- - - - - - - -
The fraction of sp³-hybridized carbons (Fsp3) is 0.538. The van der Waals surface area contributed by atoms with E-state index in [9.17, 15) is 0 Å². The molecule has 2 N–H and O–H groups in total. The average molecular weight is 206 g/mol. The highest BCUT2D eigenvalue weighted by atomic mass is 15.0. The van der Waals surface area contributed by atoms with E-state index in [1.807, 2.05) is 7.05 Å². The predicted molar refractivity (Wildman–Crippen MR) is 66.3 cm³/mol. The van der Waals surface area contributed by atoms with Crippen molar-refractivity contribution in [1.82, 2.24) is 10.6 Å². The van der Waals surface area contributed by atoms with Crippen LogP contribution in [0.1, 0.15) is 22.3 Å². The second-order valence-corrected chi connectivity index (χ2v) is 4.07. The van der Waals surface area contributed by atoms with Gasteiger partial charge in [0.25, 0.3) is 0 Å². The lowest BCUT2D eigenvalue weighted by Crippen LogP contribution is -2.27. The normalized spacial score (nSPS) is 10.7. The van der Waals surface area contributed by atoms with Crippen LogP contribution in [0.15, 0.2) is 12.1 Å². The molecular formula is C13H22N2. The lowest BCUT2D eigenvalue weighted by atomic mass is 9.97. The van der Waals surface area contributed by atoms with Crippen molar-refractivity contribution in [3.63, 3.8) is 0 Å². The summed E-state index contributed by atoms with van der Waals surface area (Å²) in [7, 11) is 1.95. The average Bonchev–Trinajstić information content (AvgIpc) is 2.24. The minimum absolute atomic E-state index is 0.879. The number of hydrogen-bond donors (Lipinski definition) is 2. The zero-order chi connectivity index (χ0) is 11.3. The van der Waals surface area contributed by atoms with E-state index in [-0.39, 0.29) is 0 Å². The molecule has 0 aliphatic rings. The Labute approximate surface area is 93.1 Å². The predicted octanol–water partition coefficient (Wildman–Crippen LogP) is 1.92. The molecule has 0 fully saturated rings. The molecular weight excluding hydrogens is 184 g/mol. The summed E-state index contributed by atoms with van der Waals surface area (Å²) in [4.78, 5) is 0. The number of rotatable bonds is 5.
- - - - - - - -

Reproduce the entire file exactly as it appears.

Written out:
The fraction of sp³-hybridized carbons (Fsp3) is 0.538. The van der Waals surface area contributed by atoms with E-state index in [9.17, 15) is 0 Å². The molecule has 2 N–H and O–H groups in total. The average molecular weight is 206 g/mol. The highest BCUT2D eigenvalue weighted by atomic mass is 15.0. The van der Waals surface area contributed by atoms with E-state index in [1.807, 2.05) is 7.05 Å². The predicted molar refractivity (Wildman–Crippen MR) is 66.3 cm³/mol. The van der Waals surface area contributed by atoms with Crippen molar-refractivity contribution in [1.82, 2.24) is 10.6 Å². The van der Waals surface area contributed by atoms with Crippen LogP contribution in [0.1, 0.15) is 22.3 Å². The second-order valence-corrected chi connectivity index (χ2v) is 4.07. The van der Waals surface area contributed by atoms with Gasteiger partial charge in [0.25, 0.3) is 0 Å². The lowest BCUT2D eigenvalue weighted by Crippen LogP contribution is -2.27. The normalized spacial score (nSPS) is 10.7. The van der Waals surface area contributed by atoms with Crippen LogP contribution in [0.15, 0.2) is 12.1 Å². The molecular formula is C13H22N2. The lowest BCUT2D eigenvalue weighted by atomic mass is 9.97. The van der Waals surface area contributed by atoms with Crippen molar-refractivity contribution in [3.63, 3.8) is 0 Å². The summed E-state index contributed by atoms with van der Waals surface area (Å²) in [7, 11) is 1.95. The average Bonchev–Trinajstić information content (AvgIpc) is 2.24. The minimum absolute atomic E-state index is 0.879. The number of hydrogen-bond donors (Lipinski definition) is 2. The zero-order chi connectivity index (χ0) is 11.3. The van der Waals surface area contributed by atoms with E-state index in [-0.39, 0.29) is 0 Å². The molecule has 0 aliphatic rings. The Labute approximate surface area is 93.1 Å². The predicted octanol–water partition coefficient (Wildman–Crippen LogP) is 1.92. The molecule has 0 fully saturated rings. The molecular weight excluding hydrogens is 184 g/mol. The summed E-state index contributed by atoms with van der Waals surface area (Å²) in [4.78, 5) is 0. The number of rotatable bonds is 5.